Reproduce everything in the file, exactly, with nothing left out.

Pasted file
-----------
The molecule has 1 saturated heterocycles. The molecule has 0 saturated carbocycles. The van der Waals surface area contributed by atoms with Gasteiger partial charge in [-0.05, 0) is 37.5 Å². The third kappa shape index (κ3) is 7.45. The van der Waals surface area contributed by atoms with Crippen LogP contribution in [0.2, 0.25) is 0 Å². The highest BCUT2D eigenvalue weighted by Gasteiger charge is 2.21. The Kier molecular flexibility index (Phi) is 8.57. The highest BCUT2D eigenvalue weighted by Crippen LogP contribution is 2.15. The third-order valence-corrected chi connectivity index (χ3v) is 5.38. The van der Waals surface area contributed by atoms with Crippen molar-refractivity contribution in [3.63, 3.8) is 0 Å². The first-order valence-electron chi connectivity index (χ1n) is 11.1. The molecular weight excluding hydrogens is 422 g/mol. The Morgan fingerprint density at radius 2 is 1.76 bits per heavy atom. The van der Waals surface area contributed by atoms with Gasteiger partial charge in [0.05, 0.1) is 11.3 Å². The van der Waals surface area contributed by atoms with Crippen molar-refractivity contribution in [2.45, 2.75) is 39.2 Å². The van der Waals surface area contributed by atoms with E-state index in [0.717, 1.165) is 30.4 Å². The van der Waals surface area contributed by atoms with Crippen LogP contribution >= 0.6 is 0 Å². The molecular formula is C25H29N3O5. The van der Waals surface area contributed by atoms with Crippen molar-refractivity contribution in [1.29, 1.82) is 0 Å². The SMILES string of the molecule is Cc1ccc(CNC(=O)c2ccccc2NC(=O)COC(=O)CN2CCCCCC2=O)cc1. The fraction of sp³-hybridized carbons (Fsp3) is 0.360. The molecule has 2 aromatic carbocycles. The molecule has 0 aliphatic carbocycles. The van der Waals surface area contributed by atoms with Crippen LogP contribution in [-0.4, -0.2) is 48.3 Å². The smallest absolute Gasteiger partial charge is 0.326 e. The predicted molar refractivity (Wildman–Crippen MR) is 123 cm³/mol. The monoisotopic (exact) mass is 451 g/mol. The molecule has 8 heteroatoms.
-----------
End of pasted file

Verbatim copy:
The molecule has 1 saturated heterocycles. The molecule has 0 saturated carbocycles. The van der Waals surface area contributed by atoms with Gasteiger partial charge in [-0.05, 0) is 37.5 Å². The third kappa shape index (κ3) is 7.45. The van der Waals surface area contributed by atoms with Crippen LogP contribution in [0.2, 0.25) is 0 Å². The highest BCUT2D eigenvalue weighted by Gasteiger charge is 2.21. The Kier molecular flexibility index (Phi) is 8.57. The highest BCUT2D eigenvalue weighted by Crippen LogP contribution is 2.15. The third-order valence-corrected chi connectivity index (χ3v) is 5.38. The van der Waals surface area contributed by atoms with Crippen molar-refractivity contribution in [3.63, 3.8) is 0 Å². The first-order valence-electron chi connectivity index (χ1n) is 11.1. The molecular weight excluding hydrogens is 422 g/mol. The Morgan fingerprint density at radius 2 is 1.76 bits per heavy atom. The van der Waals surface area contributed by atoms with Gasteiger partial charge in [0.05, 0.1) is 11.3 Å². The van der Waals surface area contributed by atoms with Crippen molar-refractivity contribution in [2.45, 2.75) is 39.2 Å². The van der Waals surface area contributed by atoms with E-state index in [0.717, 1.165) is 30.4 Å². The van der Waals surface area contributed by atoms with Crippen LogP contribution >= 0.6 is 0 Å². The molecular formula is C25H29N3O5. The van der Waals surface area contributed by atoms with Crippen molar-refractivity contribution in [1.29, 1.82) is 0 Å². The SMILES string of the molecule is Cc1ccc(CNC(=O)c2ccccc2NC(=O)COC(=O)CN2CCCCCC2=O)cc1. The fraction of sp³-hybridized carbons (Fsp3) is 0.360. The molecule has 2 aromatic carbocycles. The molecule has 0 aliphatic carbocycles. The van der Waals surface area contributed by atoms with Crippen LogP contribution in [-0.4, -0.2) is 48.3 Å². The smallest absolute Gasteiger partial charge is 0.326 e. The predicted molar refractivity (Wildman–Crippen MR) is 123 cm³/mol. The monoisotopic (exact) mass is 451 g/mol. The molecule has 8 heteroatoms.